As with many Central and Eastern European countries, English language levels tend to be very high and this is especially true amongst the younger generation – many of whom have worked or studied outside their own country.
Therefore, it is unusual for the services of a translator to be needed but it might be politic to check in advance. (Remember that many senior managers are older and that their English language levels may be weaker than their younger colleagues. Senior managers remain senior managers however and will probably be the decision makers. Don’t ignore the senior people because their English is weakest.)
Czechs would see themselves as non-confrontational and their communication patterns reflect this psychological approach. Their speech patterns can be indirect and they will go out of their way to avoid hurting somebody’s feelings. It is, therefore, difficult to get a direct ‘no’ from a business contact. People would prefer to talk around the subject and prevaricate rather come out with an outright rejection. (This is in stark contrast to many of their neighbours such as Poland or Germany who are extremely direct and believe in saying exactly what they think at all times.)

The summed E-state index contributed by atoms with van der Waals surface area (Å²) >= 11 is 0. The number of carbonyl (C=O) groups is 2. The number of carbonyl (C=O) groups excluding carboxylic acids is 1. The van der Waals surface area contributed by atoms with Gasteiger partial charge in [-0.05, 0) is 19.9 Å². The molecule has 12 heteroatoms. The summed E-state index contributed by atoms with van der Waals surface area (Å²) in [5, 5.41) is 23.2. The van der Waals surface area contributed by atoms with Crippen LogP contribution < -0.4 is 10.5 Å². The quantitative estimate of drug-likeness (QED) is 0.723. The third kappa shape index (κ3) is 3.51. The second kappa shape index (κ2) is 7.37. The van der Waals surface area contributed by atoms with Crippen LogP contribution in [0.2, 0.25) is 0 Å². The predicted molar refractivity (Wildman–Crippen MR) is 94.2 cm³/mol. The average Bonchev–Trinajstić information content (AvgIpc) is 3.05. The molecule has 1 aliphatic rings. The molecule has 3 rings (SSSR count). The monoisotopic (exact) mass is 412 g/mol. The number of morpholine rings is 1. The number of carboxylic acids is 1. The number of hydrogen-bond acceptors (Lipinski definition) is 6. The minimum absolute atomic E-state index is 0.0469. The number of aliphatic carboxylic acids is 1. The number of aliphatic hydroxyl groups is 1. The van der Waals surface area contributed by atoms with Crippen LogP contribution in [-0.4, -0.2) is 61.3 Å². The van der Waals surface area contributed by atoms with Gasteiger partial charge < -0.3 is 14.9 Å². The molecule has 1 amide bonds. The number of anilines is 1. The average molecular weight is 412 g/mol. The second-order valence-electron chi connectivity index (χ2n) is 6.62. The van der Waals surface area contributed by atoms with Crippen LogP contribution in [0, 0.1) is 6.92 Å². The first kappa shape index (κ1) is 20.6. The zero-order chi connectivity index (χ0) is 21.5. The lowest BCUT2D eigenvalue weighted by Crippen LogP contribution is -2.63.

When Czechs do disagree with you, they will often lower their eyes and become silent. Don’t push the issue at this point – move on and come back to it later.
As has already been stated, there tends to be very little visual or verbal feedback during meetings in the Czech Republic. People listen silently and with little obvious body language being displayed. People will tend to wait and think before responding to a point made to them – do not be impatient. Allow Czechs the time and space needed to consider your points and to reply to them at their own pace.
Titles are often used in business situations and are considered highly prestigious. Academic titles are often used before the surname and it might be seen as disrespectful to dispense with this formality.